She spoke with the Packers Radio Network anchor Jay Sorgi about the possibility of the game being blacked out. No, it hasn't been blacked out. They have sold it out ahead of the deadline. So this interview took place before it was sold out, while the blackout was still possible, and Fredericka Whitfield said, "Look, Sunday's game could be the coldest ever for an NFL game, which is probably in large part why people are not buying those tickets. Quite the quandary now. What are fans to do, Jay?"
SORGI: They're now down to less than a thousand tickets that are still unsold for this game, so they still have six hours to sell that fewer than a thousand tickets. I believe they'll probably get it done without much of an issue, but there are many people who normally would be willing to go to a football game. But when you tell them that the wind chills may be 20, 30 below -- the temperature should reside around zero, potentially lower -- they're not as willing to sit for four hours outside and in many the cases drive two to three hours --
WHITFIELD: Oh, my gosh.
SORGI: -- from the Milwaukee area to attend a game.
RUSH: Come on. This is Green Bay. People do this all the time in Green Bay. That's what has been remarkable here about having so much time go by to sell this game out. Packer fans live for this. This is Packer weather. This is the kind of weather that they think gives them an advantage. People are prepared for this. They live in this in Green Bay. It's not a big deal to go to Lambeau Field in this kind of weather.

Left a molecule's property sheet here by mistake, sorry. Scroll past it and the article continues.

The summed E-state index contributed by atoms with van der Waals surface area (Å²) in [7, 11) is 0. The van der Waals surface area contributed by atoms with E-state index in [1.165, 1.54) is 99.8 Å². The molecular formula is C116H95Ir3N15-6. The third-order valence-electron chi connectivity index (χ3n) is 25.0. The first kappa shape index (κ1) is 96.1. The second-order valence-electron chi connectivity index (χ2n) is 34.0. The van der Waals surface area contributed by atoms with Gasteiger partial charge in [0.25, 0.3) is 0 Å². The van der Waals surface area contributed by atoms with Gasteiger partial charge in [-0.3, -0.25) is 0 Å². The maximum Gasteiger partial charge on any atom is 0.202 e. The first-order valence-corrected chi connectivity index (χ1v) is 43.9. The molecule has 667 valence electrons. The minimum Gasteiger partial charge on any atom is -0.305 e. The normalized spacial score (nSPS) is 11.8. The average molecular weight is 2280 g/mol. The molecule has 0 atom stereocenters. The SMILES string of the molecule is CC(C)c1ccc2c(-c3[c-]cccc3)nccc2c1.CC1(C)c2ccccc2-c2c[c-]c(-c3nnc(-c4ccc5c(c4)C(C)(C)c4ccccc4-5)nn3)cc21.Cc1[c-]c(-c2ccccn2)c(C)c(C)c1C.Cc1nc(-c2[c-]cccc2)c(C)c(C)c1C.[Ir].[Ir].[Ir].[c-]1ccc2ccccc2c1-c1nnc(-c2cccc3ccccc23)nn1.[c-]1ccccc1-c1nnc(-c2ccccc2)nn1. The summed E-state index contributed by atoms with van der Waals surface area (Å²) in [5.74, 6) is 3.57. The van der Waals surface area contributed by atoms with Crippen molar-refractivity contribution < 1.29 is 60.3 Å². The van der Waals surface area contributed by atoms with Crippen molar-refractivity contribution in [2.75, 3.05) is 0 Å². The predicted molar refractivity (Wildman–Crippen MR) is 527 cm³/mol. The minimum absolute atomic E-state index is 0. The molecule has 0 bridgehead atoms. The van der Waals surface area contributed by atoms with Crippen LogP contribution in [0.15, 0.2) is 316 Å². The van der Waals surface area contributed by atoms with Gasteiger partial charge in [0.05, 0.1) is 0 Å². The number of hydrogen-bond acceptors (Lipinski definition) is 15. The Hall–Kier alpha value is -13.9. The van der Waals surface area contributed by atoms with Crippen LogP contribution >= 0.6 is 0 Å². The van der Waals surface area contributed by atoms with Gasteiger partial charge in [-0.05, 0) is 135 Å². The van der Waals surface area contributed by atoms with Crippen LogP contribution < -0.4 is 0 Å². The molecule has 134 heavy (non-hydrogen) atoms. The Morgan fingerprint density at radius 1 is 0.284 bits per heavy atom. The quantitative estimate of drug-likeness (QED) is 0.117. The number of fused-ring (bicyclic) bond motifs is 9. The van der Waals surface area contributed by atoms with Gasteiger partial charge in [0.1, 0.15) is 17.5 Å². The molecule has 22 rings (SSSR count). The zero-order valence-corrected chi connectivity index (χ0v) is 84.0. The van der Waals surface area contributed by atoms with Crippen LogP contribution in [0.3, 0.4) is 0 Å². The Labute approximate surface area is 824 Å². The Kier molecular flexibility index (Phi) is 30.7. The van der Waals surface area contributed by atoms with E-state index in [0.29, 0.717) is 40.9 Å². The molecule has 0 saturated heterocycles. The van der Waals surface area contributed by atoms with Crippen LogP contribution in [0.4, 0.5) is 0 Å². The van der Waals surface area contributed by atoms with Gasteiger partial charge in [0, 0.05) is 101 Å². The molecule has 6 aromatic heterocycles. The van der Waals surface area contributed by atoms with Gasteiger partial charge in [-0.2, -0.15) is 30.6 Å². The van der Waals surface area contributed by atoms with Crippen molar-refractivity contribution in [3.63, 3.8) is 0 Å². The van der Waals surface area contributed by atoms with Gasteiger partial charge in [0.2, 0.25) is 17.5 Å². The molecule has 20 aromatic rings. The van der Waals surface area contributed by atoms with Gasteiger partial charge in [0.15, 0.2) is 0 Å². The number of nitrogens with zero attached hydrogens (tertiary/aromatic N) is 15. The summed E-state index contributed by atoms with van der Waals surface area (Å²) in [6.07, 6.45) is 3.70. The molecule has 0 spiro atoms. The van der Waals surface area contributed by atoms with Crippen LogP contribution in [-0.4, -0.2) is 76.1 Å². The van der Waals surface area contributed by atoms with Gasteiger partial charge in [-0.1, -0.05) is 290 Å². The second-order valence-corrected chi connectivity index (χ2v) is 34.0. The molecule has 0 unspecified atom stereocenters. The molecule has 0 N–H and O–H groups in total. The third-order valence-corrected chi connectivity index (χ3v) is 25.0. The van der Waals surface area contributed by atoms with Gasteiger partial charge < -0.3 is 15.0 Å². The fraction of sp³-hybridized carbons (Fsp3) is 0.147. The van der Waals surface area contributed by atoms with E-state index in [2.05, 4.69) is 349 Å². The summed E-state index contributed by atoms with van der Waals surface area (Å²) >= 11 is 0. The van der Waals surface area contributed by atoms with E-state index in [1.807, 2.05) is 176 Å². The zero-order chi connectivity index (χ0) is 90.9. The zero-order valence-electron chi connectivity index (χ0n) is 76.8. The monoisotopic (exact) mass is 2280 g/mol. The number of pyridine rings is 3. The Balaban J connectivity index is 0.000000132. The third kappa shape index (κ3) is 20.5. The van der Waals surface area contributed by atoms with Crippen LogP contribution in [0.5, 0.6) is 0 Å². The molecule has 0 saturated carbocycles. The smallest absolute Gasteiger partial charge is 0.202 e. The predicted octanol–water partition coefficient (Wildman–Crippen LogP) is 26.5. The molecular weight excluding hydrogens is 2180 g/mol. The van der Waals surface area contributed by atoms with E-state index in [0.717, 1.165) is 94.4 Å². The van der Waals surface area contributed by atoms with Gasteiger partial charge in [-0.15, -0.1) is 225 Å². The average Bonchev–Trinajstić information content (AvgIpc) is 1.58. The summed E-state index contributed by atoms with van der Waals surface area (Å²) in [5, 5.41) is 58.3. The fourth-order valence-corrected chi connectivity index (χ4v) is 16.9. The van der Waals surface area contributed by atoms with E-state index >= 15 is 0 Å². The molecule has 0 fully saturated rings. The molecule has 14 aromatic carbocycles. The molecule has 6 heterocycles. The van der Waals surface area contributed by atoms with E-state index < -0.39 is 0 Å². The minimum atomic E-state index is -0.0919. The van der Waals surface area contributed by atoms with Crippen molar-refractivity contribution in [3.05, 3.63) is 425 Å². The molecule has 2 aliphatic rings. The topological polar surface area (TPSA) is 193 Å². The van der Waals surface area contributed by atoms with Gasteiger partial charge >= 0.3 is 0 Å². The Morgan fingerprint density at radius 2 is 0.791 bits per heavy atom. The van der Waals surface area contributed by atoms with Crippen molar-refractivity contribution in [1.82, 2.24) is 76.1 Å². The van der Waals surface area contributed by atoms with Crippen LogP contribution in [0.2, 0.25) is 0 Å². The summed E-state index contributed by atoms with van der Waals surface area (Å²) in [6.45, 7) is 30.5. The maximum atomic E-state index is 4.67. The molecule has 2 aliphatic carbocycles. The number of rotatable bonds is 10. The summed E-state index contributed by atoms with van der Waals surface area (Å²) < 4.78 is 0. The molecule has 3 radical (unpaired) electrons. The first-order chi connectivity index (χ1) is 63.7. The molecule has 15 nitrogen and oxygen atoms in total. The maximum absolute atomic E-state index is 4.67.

Now, there's something else going on here, folks. There's something else going on. Three of these four playoff games were not sold out. Well, the Colts have sold out and the Packers have, but it took a long time, and I think Cincinnati is still the lone holdout. I don't know if they're gonna sell out or not. They probably will. I can't imagine a league actually permitting a playoff game to be blacked out.
There's just something... But look how long it's taken. This is new territory for the NFL. This is not something that they are accustomed to. I mean, here's this guy, Jay Sorgi. I don't believe Packer fans are getting soft. I don't think that's it. The weather is not why it took so long to sell this game out. They're not soft. There's no backs on the seats for most of them. There's a bench. There's something else going on here.
Look, we just had Christmas. Credit cards are maxed out. The Packers were not expected to make the playoffs. People in the Packers market area figured they were out of it and they spent money elsewhere. So it was a challenge to sell the game out. Now, we move on. Last night CNN, Situation Room, fill-in host Jim Acosta speaking with the author Steve Fainaru, who has a book called League of Denial. This is about concussions in the NFL.
The host of the show, Jim Acosta, said, "With all these bowl games that are on TV right now and the playoffs that are coming up this weekend, and they're gonna be going for several weeks, the question I have is: Do fans care about this anymore? Because won't the business side of this sort of drive the NFL to make these things, and if fans get upset about this, I just wonder if that might be a way to get the NFL to really solve this problem and for these players, and this is basic a question about concussions and the violence and the game."
Here's the answer...